ANNE AT 13,000 FT – Review by Kristen Page-Kirby

Anne is a character we don’t see often in film, and director Kazik Radwanski gives us the space to react to her as we do. Most importantly, we’re given permission to not like Anne. “Likeability” is so often the death knell for female characters; it’s the cinematic equivalent of “you’d be so much prettier if you smiled.” To have a female character who simply is and doesn’t seek, require, or offer redemption to herself or others is rare and refreshing.

Read more

QUEEN OF THE BEACH – Review by Valerie Kalfrin

Shooting a video in India for a church mission, Canadian filmmaker Christopher McDonell stopped by the beach in Goa to clear his head like so many other tourists drawn to the lush shores. He wound up making a friend who would captivate him for roughly a decade. Shilpa Poojar is just nine years old and selling clothing at a small booth to support her family when McDonell meets her in 2008 in his documentary, Queen of the Beach. She has responsibilities beyond her years, but Poojar also is precocious with charisma to spare.

Read more

THE MARIJUANA CONSPIRACY – Review by Leslie Combemale

Writer/director Craig Pryce’s film The Marijuana Conspiracy proves that a fascinating, little-known, and rather dark chapter in Canadian history does not necessarily make for a fascinating movie. The fact-based story basis for the film is one that has been largely buried in time.

Read more

SUBJECTS OF DESIRE (SXSW 21) – Review by Leslie Combemale

A feature documentary debut from Canadian writer/director Jennifer Holness, Subjects of Desire examines the history of beauty for women in the Black community both culturally and aesthetically, and what kinds of impacts that perception of beauty has had on the Black women of today’s America. Fascinating, educational, and insightful, Subjects of Desire should be seen widely and considered thoughtfully by people of all colors, not least to make small inroads in reframing the weight placed on Black women to contort themselves into what is expected of them. They deserve to celebrate themselves completely free of a societal judgment which is seated in hundreds of years of racism.

Read more

HOPELESS ROMANTICS – Review by Carol Cling

The triumph of hope over experience. That’s how 18th-century English writer Samuel Johnson characterized a second marriage. It’s also a good description of the comedy-drama Hopeless Romantic. Judging by the title, you know what to expect. But you keep hoping for the best anyway.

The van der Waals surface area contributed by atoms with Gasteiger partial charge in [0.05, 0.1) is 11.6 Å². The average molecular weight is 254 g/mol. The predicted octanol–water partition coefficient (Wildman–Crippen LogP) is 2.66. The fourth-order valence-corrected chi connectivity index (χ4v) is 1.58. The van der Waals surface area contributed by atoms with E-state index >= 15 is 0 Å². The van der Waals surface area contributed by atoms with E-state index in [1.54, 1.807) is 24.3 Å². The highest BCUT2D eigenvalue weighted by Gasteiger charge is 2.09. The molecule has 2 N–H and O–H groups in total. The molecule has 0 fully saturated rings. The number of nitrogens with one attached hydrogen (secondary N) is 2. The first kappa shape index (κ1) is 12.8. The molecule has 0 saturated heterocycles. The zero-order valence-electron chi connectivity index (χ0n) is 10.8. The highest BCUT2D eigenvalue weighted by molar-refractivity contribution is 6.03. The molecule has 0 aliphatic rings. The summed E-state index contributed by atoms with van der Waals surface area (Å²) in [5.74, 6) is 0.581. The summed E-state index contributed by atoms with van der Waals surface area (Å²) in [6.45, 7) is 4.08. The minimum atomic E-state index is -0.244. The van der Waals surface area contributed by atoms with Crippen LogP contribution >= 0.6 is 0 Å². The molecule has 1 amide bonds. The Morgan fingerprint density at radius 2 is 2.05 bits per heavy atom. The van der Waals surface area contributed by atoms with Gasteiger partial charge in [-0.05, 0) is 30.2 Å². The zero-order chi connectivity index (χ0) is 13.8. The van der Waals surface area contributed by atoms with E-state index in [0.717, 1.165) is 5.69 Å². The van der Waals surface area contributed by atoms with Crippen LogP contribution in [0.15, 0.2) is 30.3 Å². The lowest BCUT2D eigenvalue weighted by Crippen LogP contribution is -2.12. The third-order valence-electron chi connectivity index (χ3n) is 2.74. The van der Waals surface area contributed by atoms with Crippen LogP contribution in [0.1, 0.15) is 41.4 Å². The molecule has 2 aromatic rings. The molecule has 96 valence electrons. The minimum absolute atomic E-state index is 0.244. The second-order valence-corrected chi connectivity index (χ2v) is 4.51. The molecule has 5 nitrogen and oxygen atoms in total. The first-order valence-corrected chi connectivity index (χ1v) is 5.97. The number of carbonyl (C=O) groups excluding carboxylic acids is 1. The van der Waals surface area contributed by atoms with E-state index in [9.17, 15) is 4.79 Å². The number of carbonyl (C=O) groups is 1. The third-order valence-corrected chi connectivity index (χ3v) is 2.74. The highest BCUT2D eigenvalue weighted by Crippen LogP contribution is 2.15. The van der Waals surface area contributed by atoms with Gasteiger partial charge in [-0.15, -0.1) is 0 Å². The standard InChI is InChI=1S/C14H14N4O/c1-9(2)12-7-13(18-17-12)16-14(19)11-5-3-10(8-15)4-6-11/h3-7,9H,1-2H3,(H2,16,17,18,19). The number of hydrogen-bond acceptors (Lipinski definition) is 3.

Read more

Lindsey Morgan on SKYLINES, Sci-fi and Soaps – Marina Antunes interviews

Actress Lindsey Morgan is best known for her turn on TV’s long-running The 100 but the fan favourite is not only concentrating on TV. Skylines, the third instalment in writer/director Liam O’Donnell’s ongoing sci-fi saga, stars Morgan as Rose, an ass-kicking badass who is charged with taking the fight to the alien planet in hopes of saving what’s left of humanity. While quite different from Morgan’s previous roles, Skylines gave the actress the opportunity to mix her passion for kickboxing, something she had been pursuing on her own, with acting; not to mention the opportunity to lead a cast of international stars.

Read more

THE GRIZZLIES – Review by Diane Carson

The Grizzlies travels to the Inuit Kugluktuk for an inspirational story. Director Miranda de Pencier establishes historical context through 1920s and 30s sixteen millimeter footage shot by her grandfather in the Canadian Arctic. Now, in the twenty-first century, this area has the highest suicide rate in North America. And flying into remote Kugluktuk to complete community service requirements is recent university graduate Russ Sheppard.

Read more

MOST WANTED – Review by Liz Braun

A sordid chapter in Canadian law enforcement history provides the material for Most Wanted, a new crime thriller from Quebec director Daniel Robby. Bad cops, petty criminals and drug smuggling are the landscape here, with a junkie named Daniel Leger at the centre of the story. It happened 30 years ago, when investigative journalism still existed and the internet did not. The story would never have been told but for the work of award-winning reporter Victor Malarek, the key character in the film.

Read more

BEANS (TIFF 2020) – Review by Leslie Combemale

Framed by a challenging era in Canadian history, Beans is a good film for mothers and daughters to watch and discuss. Friendship, family, and standing your ground, as complicated as that can, are amplified from a female lens, and from the voice of a woman director who knows the story from personal experience. We could use more of these films to help guide girls through their self discovery, and help families support them on their journey.

Read more

Tracey Deer on BEANS, a Personal Story – Pam Grady interviews

Tracey Deer draws from her own life in Beans. Rocks pelting a car she was riding in created a defining moment in Mohawk filmmaker Tracey Deer’s life. It was 1990 and Deer was just 12, a youngster growing up in the Kahnawake First Nations Reserve riding in a caravan of women, elders, and children when stones and racist invective rained down on the group as they crossed the Mercier Bridge.

Read more